Application security testing: just defining it is a struggle. If you ask ten experts, you'll get ten different answers -- and they're probably all correct, which is really problematic. Generally, there are two forms. First there’s application security testing and the dynamic testing where you test it at runtime. Then you have the aesthetic analysis, where you test it during development. Just like you have a temperature thermometer and a meat thermometer. These are both ways to measure the temperature of things, but they're for two very different purposes.
When you do dynamic testing and production, what you're really measuring is the production security of the website relative to the “bad guy.” Can they hack the site or not? With aesthetic analysis, the measurement is different. Ideally, the best approach for that type of measurement is measuring how good the software is and try to rid it of the vulnerabilities before they become a production risk.
And finding vulnerabilities in application security testing is very different than exploiting them. There are people who find vulnerabilities very well, but aren’t skilled at exploitation, and then there are people that are very good at exploitation but aren’t able to find vulnerabilities. You could call it the difference between the folks who know how to run sqlmap versus the folks who know how to find SQL injection.
What's interesting is the ethos around that. It is not a one-and-done kind of thing. You find a cross-site scripting or SQL injection vulnerability, but you don't win in five minutes. It might take you an hour or two to find it, the next day or two to extract data, and maybe a week or more to pivot around. The interesting thing about the defense side is that the offense doesn't win in an instant, or even an hour.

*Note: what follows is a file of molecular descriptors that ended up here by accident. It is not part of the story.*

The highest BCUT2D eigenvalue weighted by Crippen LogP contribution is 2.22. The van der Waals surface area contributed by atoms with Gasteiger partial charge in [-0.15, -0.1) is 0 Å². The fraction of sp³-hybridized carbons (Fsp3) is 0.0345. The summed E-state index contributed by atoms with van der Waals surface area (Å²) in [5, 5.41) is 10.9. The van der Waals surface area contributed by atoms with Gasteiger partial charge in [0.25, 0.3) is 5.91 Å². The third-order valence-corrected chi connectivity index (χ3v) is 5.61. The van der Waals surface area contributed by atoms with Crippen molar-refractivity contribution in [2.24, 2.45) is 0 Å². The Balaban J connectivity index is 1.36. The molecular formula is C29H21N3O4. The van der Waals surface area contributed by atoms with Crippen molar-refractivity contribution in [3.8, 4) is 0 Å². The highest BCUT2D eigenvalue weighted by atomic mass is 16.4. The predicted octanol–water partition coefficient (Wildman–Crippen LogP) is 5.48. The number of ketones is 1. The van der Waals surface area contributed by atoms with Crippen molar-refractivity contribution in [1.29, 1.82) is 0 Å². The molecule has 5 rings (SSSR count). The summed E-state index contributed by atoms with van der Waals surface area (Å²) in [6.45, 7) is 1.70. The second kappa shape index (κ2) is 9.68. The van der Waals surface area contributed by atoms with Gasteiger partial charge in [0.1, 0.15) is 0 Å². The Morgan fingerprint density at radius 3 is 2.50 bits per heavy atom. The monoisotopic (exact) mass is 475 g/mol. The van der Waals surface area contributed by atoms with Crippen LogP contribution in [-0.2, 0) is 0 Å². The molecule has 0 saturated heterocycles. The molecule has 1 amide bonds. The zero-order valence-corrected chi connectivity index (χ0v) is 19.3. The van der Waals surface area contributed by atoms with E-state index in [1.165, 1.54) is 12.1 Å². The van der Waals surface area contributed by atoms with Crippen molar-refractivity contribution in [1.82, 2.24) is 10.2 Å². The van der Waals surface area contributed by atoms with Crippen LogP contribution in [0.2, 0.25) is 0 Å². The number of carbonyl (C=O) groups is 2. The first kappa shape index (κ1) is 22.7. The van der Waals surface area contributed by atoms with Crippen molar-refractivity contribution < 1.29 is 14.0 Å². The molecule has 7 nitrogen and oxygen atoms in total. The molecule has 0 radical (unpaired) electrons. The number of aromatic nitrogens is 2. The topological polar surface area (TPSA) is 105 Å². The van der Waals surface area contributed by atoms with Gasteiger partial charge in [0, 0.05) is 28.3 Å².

Even if you are given root-level access on a banking server, it's going to take you a while to extract data. The defense side gets a little bit of a reprieve if they can detect the attack or even the compromise within a few hours. When they do that, they are doing quite well because they could take what would otherwise have been a very devastating scenario and make it very tolerable. Yes, the bad guy won. But detecting it quickly before any damage is done is the goal.
There are a lot of vulnerabilities out there and everyone needs something easy to wipe them out. It could be one, it could be 50% of them, or it could be all of them. It's really hard to tell, but companies need options to wipe out vulnerabilities.
When we started really looking for a solution for the remediation and vulnerability management problem at WhiteHat Security, we looked at RASP technologies because they provided easy integration, strong protection, and real-time visibility, allowing companies to neutralize vulnerabilities that are actively being exploited. There are great RASP solutions out there from a range of providers, big and small.
Everybody likes to focus on the top 10 vulnerabilities, but from my experience, I've never found a company that had a top 10 vulnerabilities problem. Every company has a different Top 10. And it's very important for each company to target and fix the vulnerabilities that are specific to each organization with a solution that can do that easily.
What we all want, at the end of the day, is to see more vulnerabilities getting fixed. We want to see the remediation climb to 70-, 80-, and 90%, and we want to see the hacks go down.